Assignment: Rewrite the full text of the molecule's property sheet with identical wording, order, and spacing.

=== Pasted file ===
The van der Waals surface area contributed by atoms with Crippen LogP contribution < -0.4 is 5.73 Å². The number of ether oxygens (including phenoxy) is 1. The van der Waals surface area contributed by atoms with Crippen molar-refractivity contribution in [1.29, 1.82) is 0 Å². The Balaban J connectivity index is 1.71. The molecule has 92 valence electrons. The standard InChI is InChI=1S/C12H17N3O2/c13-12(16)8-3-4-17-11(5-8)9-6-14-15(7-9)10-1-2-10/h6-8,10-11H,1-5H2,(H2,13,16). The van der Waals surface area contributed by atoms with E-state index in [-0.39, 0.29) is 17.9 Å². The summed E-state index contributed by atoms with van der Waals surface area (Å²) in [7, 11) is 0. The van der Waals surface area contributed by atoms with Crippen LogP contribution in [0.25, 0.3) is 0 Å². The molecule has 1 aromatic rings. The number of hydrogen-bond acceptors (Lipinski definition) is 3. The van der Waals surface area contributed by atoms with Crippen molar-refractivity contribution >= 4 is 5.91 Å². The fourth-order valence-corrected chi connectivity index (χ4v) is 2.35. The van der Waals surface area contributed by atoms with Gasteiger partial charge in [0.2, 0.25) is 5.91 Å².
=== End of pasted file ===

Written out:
The van der Waals surface area contributed by atoms with Crippen LogP contribution < -0.4 is 5.73 Å². The number of ether oxygens (including phenoxy) is 1. The van der Waals surface area contributed by atoms with Crippen molar-refractivity contribution in [1.29, 1.82) is 0 Å². The Balaban J connectivity index is 1.71. The molecule has 92 valence electrons. The standard InChI is InChI=1S/C12H17N3O2/c13-12(16)8-3-4-17-11(5-8)9-6-14-15(7-9)10-1-2-10/h6-8,10-11H,1-5H2,(H2,13,16). The van der Waals surface area contributed by atoms with E-state index in [-0.39, 0.29) is 17.9 Å². The summed E-state index contributed by atoms with van der Waals surface area (Å²) in [7, 11) is 0. The van der Waals surface area contributed by atoms with Crippen LogP contribution in [0.25, 0.3) is 0 Å². The molecule has 1 aromatic rings. The number of hydrogen-bond acceptors (Lipinski definition) is 3. The van der Waals surface area contributed by atoms with Crippen molar-refractivity contribution >= 4 is 5.91 Å². The fourth-order valence-corrected chi connectivity index (χ4v) is 2.35. The van der Waals surface area contributed by atoms with Gasteiger partial charge in [0.2, 0.25) is 5.91 Å².